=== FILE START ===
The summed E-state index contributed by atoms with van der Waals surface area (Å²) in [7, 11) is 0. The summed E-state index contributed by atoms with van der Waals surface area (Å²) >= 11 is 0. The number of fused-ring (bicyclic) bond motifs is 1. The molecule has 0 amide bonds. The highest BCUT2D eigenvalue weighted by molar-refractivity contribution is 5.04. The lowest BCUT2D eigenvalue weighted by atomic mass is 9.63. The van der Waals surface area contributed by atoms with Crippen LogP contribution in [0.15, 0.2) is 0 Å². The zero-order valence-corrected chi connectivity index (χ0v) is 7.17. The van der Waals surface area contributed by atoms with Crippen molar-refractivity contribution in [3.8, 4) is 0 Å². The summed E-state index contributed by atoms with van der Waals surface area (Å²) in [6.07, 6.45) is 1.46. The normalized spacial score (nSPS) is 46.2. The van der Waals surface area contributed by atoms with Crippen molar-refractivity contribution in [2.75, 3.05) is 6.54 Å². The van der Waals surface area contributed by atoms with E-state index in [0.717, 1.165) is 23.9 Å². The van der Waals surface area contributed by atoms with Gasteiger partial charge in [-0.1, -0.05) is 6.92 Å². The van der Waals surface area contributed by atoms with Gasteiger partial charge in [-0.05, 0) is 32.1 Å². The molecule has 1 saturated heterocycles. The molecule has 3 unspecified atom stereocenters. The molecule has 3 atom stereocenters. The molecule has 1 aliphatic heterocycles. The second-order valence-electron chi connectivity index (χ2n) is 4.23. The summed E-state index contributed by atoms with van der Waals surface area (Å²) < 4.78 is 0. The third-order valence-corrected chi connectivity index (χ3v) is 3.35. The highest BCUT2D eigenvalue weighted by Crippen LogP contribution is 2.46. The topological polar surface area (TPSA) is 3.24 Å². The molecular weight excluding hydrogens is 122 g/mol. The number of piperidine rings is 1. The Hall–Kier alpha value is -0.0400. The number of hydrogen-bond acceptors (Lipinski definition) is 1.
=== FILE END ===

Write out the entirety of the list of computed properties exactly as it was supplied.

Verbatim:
The summed E-state index contributed by atoms with van der Waals surface area (Å²) in [7, 11) is 0. The summed E-state index contributed by atoms with van der Waals surface area (Å²) >= 11 is 0. The number of fused-ring (bicyclic) bond motifs is 1. The molecule has 0 amide bonds. The highest BCUT2D eigenvalue weighted by molar-refractivity contribution is 5.04. The lowest BCUT2D eigenvalue weighted by atomic mass is 9.63. The van der Waals surface area contributed by atoms with Crippen LogP contribution in [0.15, 0.2) is 0 Å². The zero-order valence-corrected chi connectivity index (χ0v) is 7.17. The van der Waals surface area contributed by atoms with Crippen molar-refractivity contribution in [3.8, 4) is 0 Å². The summed E-state index contributed by atoms with van der Waals surface area (Å²) in [6.07, 6.45) is 1.46. The normalized spacial score (nSPS) is 46.2. The van der Waals surface area contributed by atoms with Crippen molar-refractivity contribution in [2.75, 3.05) is 6.54 Å². The van der Waals surface area contributed by atoms with E-state index in [0.717, 1.165) is 23.9 Å². The van der Waals surface area contributed by atoms with Gasteiger partial charge in [-0.1, -0.05) is 6.92 Å². The van der Waals surface area contributed by atoms with Gasteiger partial charge in [-0.05, 0) is 32.1 Å². The molecule has 1 saturated heterocycles. The molecule has 3 unspecified atom stereocenters. The molecule has 3 atom stereocenters. The molecule has 1 aliphatic heterocycles. The second-order valence-electron chi connectivity index (χ2n) is 4.23. The summed E-state index contributed by atoms with van der Waals surface area (Å²) < 4.78 is 0. The third-order valence-corrected chi connectivity index (χ3v) is 3.35. The highest BCUT2D eigenvalue weighted by Crippen LogP contribution is 2.46. The topological polar surface area (TPSA) is 3.24 Å². The molecular weight excluding hydrogens is 122 g/mol. The number of piperidine rings is 1. The Hall–Kier alpha value is -0.0400. The number of hydrogen-bond acceptors (Lipinski definition) is 1.